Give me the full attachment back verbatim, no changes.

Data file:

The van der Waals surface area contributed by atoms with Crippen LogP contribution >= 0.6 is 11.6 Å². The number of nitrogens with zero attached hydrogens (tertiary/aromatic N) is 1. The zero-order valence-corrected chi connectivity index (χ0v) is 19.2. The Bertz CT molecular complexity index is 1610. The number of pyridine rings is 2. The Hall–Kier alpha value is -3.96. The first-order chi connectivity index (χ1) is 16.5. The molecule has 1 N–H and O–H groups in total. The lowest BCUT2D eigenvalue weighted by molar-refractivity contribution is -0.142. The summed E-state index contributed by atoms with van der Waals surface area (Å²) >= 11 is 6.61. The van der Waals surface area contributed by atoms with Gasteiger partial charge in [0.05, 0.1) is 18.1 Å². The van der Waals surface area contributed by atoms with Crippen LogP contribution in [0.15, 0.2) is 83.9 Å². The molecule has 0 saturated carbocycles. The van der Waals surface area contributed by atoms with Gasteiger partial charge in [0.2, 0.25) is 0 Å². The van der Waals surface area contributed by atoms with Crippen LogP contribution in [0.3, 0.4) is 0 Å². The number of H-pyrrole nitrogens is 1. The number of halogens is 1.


The van der Waals surface area contributed by atoms with Crippen LogP contribution >= 0.6 is 11.6 Å². The number of nitrogens with zero attached hydrogens (tertiary/aromatic N) is 1. The zero-order valence-corrected chi connectivity index (χ0v) is 19.2. The Bertz CT molecular complexity index is 1610. The number of pyridine rings is 2. The Hall–Kier alpha value is -3.96. The first-order chi connectivity index (χ1) is 16.5. The molecule has 1 N–H and O–H groups in total. The lowest BCUT2D eigenvalue weighted by molar-refractivity contribution is -0.142. The summed E-state index contributed by atoms with van der Waals surface area (Å²) >= 11 is 6.61. The van der Waals surface area contributed by atoms with Gasteiger partial charge in [0.05, 0.1) is 18.1 Å². The van der Waals surface area contributed by atoms with Crippen LogP contribution in [0.15, 0.2) is 83.9 Å². The molecule has 0 saturated carbocycles. The van der Waals surface area contributed by atoms with Gasteiger partial charge in [0.2, 0.25) is 0 Å². The van der Waals surface area contributed by atoms with Crippen LogP contribution in [0.3, 0.4) is 0 Å². The number of H-pyrrole nitrogens is 1. The number of halogens is 1.